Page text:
Genre: Action & Adventure
IMDB Rating: 4.5 (374 votes)
Director: James Cameron, David Fincher, Ridley Scott
Studio: 20th Century Fox
Starring: Sigourney Weaver, Carrie Henn, Michael Biehn, Lance Henriksen, Paul Reiser
Summary: The "Alien Quadrilogy" is a nine-disc boxed set devoted to the four "Alien" films. Although previously available on DVD as the "Alien Legacy", here they have been repackaged with vastly more extras and with upgraded sound and picture. For anyone who hasn't been in hypersleep for the last 25 years, this series needs no introduction, though for the first time each film now comes in both original and "special edition" form.
"Alien" (1979) was so perfect it didn't need fixing, and Ridley Scott's 2003 director's cut is fiddling for the sake of fiddling. Watch it once, then return to the majestic, perfectly paced original. Conversely, the special edition of James Cameron's "Aliens" (1986) is the definitive version, though it's nice to finally have the theatrical cut on DVD for comparison. Most interesting is the alternative "Alien 3" (1992). This isn't a "director's cut"--David Fincher refused to have any involvement with this release--but a 1991 work-print that runs 29 minutes longer than the theatrical version, and has now been restored, remastered, and finished off with (unfortunately) cheap new CGI. Still, it's truly fascinating, offering a different insight into a flawed masterpiece. The expanded opening is visually breathtaking, the central firestorm is much longer, and a subplot involving Paul McGann's character adds considerable depth to story. The ending is also subtly but significantly different. "Alien: Resurrection" (1997) always was a mess with a handful of brilliant scenes, and the special edition just makes it eight minutes longer.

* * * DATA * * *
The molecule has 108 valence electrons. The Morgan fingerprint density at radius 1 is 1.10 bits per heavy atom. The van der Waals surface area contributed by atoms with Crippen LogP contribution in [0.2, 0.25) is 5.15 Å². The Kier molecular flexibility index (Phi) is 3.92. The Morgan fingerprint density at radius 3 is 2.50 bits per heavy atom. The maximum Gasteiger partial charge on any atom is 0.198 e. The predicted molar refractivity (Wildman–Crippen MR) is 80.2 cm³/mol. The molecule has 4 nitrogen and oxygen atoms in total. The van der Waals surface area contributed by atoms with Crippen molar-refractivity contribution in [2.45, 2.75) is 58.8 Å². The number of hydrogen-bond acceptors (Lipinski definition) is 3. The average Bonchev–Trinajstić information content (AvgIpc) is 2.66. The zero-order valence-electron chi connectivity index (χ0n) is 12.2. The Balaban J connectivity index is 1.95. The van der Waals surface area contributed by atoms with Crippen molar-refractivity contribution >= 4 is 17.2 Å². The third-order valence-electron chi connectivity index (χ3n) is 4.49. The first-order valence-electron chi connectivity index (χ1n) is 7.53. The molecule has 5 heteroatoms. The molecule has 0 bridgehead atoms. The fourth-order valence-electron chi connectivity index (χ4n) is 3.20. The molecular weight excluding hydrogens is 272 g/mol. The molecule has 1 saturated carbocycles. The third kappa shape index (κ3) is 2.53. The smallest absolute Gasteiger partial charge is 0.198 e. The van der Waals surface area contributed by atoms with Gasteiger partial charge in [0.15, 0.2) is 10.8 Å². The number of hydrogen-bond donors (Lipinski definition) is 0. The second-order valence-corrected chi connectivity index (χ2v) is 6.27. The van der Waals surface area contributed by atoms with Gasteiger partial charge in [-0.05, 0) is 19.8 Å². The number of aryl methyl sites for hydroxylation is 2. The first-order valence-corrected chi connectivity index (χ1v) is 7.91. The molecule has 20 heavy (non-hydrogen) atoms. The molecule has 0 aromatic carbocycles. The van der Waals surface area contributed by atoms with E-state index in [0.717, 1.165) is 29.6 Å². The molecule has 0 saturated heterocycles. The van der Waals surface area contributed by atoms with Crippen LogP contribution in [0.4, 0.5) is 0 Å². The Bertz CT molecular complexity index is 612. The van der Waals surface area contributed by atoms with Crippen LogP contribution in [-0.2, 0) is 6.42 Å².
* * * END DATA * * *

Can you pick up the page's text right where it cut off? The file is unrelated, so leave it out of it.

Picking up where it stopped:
The "Alien Quadrilogy" offers the first and fourth films with DTS soundtracks, the others having still fine Dolby Digital 5.1 presentation. All four films sound fantastic, with much low-level detail revealed for the first time. Each is anamorphically enhanced at the correct original aspect ratio, and the prints and transfers are superlative. Every film offers a commentary track that lends insight into the creative process--though the Scott-only commentary and isolated music score from the first "Alien" DVD release are missing here.
Each movie is complemented by a separate disc packed with hours of seriously detailed documentaries (all presented in full-screen with clips letterboxed), thousands of photos, production stills, and storyboards, giving a level of inside information for the dedicated buff only surpassed by the "Lord of the Rings" extended DVD sets. A ninth DVD compiles miscellaneous material, including an hourlong documentary and even all the extras from the old "Alien" laserdisc. "Exhaustive" hardly beings to describe the "Alien Quadrilogy", a set that establishes the new DVD benchmark for retrospective releases and looks unlikely to be surpassed for some time. "--Gary S. Dalkin"